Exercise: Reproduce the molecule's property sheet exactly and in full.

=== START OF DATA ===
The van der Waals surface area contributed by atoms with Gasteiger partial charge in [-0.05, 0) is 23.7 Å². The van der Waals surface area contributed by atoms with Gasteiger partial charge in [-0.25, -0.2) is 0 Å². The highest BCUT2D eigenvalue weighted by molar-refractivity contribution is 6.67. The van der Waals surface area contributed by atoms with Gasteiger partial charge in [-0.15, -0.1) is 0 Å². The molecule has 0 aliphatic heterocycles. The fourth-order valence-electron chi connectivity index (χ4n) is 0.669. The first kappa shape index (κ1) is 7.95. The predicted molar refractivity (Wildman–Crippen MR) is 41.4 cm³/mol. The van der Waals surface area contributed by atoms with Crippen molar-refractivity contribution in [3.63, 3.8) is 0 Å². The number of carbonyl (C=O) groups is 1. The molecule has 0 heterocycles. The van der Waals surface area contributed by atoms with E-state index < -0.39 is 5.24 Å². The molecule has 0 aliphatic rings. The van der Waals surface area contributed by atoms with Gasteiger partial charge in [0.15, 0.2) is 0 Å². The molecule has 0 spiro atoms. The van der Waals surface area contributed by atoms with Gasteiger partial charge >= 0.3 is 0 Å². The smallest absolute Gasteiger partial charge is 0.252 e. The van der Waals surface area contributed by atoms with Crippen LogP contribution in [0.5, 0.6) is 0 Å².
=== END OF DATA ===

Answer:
The van der Waals surface area contributed by atoms with Gasteiger partial charge in [-0.05, 0) is 23.7 Å². The van der Waals surface area contributed by atoms with Gasteiger partial charge in [-0.25, -0.2) is 0 Å². The highest BCUT2D eigenvalue weighted by molar-refractivity contribution is 6.67. The van der Waals surface area contributed by atoms with Gasteiger partial charge in [-0.15, -0.1) is 0 Å². The molecule has 0 aliphatic heterocycles. The fourth-order valence-electron chi connectivity index (χ4n) is 0.669. The first kappa shape index (κ1) is 7.95. The predicted molar refractivity (Wildman–Crippen MR) is 41.4 cm³/mol. The van der Waals surface area contributed by atoms with Crippen molar-refractivity contribution in [3.63, 3.8) is 0 Å². The number of carbonyl (C=O) groups is 1. The molecule has 0 heterocycles. The van der Waals surface area contributed by atoms with E-state index < -0.39 is 5.24 Å². The molecule has 0 aliphatic rings. The van der Waals surface area contributed by atoms with Gasteiger partial charge in [0.15, 0.2) is 0 Å². The molecule has 0 spiro atoms. The van der Waals surface area contributed by atoms with Gasteiger partial charge >= 0.3 is 0 Å². The smallest absolute Gasteiger partial charge is 0.252 e. The van der Waals surface area contributed by atoms with Crippen LogP contribution in [0.5, 0.6) is 0 Å².